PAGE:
On December 14, 1972, Navy Captain Eugene Cernan climbed up the ladder of the Apollo 17 Lunar Module, worked his way back into the cabin and sealed the hatch, and became the last human being to walk on the surface of the Moon. Forty-five years have passed since then; on January 16th, 2017 Gene Cernan died, but his “record” is in no danger of being broken.
Before Cernan and his fellow moonwalker Harrison Schmitt finished their final moonwalk, as a salute to the Apollo Program and a reminder to others of where we came from and how far we could go, Cernan positioned his camera so that Schmitt and the American Flag were framed in the black sky with the flag pointing to the distant blue Earth. Cernan’s own reflection can be seen in the visor of Schmitt’s helmet.
The American flag raised by the crew of Apollo 17 was unlike the five that proceeded it. It was slightly larger, six feet wide rather than five, and it enjoyed a unique heritage – it had been to the Moon before. The crew of Apollo 11 carried it to the Moon and back in 1969 so that it could be mounted in Houston’s Mission Control Center in recognition of the support team’s role in making the Moon landings possible. It hung there until this final flight to the Moon.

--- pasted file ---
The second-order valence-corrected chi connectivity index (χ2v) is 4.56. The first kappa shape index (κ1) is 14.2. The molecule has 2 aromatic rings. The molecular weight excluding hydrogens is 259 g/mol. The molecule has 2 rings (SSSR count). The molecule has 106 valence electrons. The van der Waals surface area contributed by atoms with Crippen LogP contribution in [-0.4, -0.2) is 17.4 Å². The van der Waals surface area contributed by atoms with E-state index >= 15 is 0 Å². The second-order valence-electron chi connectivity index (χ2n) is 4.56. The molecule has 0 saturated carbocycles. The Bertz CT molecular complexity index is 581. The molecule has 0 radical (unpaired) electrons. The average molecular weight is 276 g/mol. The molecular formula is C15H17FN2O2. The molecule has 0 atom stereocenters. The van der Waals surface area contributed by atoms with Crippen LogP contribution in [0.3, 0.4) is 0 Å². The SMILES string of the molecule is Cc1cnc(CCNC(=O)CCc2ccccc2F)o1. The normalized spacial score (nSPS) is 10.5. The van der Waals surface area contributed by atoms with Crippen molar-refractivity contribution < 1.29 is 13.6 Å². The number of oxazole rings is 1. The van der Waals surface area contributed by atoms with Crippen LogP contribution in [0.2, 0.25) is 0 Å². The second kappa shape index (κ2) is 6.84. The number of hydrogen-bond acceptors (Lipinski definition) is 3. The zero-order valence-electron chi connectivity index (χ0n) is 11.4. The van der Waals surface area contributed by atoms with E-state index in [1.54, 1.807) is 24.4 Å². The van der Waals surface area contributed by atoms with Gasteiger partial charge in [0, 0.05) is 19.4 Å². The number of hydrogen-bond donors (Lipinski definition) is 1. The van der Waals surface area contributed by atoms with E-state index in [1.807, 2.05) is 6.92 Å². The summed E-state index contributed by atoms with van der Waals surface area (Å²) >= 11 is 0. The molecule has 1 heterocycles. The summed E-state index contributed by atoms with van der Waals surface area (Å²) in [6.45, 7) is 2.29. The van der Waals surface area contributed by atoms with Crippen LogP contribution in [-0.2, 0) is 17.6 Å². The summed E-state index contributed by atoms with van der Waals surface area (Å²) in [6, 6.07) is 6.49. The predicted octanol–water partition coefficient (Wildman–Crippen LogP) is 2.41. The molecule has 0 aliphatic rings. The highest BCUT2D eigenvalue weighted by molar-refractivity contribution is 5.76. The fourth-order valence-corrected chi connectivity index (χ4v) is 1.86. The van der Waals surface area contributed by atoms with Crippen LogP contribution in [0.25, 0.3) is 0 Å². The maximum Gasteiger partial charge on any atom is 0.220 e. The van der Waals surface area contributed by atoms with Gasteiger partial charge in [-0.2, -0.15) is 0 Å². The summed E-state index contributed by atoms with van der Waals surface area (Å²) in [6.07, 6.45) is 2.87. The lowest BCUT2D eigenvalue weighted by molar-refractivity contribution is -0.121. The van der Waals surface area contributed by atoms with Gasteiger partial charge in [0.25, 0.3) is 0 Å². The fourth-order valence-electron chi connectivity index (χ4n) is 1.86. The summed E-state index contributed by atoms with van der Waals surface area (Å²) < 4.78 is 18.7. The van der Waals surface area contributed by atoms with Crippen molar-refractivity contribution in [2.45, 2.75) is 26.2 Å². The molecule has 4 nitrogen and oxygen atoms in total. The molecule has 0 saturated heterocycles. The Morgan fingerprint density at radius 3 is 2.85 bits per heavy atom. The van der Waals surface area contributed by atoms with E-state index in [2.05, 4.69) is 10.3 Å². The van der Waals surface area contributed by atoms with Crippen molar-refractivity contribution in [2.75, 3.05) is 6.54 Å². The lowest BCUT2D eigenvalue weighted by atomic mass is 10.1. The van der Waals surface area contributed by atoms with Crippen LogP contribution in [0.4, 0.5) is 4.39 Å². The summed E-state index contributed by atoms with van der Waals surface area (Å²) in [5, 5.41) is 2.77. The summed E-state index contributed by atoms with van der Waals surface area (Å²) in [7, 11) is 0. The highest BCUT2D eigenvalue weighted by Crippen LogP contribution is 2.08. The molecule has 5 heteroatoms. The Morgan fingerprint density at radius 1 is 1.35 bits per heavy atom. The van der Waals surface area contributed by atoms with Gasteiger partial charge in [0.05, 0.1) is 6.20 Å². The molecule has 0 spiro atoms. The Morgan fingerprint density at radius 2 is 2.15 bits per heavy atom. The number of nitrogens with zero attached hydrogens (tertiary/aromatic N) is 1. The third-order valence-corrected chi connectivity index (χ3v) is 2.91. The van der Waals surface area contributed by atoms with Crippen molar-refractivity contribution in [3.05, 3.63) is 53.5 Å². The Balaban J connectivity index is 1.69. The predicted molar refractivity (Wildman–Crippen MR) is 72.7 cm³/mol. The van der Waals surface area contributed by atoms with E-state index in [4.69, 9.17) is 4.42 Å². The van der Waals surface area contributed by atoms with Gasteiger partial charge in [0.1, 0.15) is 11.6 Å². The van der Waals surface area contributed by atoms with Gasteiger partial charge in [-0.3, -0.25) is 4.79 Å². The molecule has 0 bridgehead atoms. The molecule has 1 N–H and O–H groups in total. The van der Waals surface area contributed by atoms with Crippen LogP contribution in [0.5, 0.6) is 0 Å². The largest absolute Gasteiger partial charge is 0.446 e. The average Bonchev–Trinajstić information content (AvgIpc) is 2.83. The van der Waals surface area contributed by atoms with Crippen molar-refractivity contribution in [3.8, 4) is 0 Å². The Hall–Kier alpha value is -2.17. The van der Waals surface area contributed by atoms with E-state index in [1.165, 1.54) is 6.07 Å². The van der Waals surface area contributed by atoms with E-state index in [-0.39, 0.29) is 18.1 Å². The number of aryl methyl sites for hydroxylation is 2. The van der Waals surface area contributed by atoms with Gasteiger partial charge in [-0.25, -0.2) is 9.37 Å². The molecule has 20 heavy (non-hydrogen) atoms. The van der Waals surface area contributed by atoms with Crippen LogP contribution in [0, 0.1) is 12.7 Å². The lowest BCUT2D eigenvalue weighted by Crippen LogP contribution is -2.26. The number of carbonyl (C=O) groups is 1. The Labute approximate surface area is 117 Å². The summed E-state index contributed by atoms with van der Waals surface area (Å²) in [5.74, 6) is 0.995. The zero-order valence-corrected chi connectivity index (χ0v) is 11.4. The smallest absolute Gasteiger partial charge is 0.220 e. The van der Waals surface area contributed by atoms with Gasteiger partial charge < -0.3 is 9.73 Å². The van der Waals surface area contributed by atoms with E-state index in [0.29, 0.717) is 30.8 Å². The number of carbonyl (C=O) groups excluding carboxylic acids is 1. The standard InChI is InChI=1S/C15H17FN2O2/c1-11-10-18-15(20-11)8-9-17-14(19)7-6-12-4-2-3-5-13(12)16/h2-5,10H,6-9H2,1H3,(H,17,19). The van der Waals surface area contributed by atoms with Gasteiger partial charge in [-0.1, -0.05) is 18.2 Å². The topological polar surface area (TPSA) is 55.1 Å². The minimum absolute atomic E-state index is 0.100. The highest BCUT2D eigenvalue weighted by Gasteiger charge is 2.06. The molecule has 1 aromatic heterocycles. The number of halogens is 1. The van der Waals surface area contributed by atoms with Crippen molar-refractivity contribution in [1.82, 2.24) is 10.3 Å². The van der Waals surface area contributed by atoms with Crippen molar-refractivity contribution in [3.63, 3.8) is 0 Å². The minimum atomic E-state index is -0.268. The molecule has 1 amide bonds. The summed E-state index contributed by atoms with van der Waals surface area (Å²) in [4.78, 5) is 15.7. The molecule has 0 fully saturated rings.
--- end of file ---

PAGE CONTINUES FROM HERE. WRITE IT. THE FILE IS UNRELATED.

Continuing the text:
The crew of Apollo 17 returned it to stand on the lunar surface in commemoration of the entirety of the Apollo Program (and now of Cernan’s own remarkable life). Like Cernan himself, that American flag became the last of its kind to stand on the Moon. I believe Gene Cernan’s tribute to the people of Earth, to the nation who championed this adventure, and to the NASA team who got us there, is one of the most evocative and inspirational space photographs ever taken.
Eugene Cernan’s book Last Man on the Moon recounting his time on the space program is a must read. Unlike other “right stuff” memoirs, this one is a candid and gossipy insider’s account of what it was like to be a NASA astronaut during the Apollo days. We will miss him terribly.
Copyright 2017 Dandelion Beach LLC Image: NASA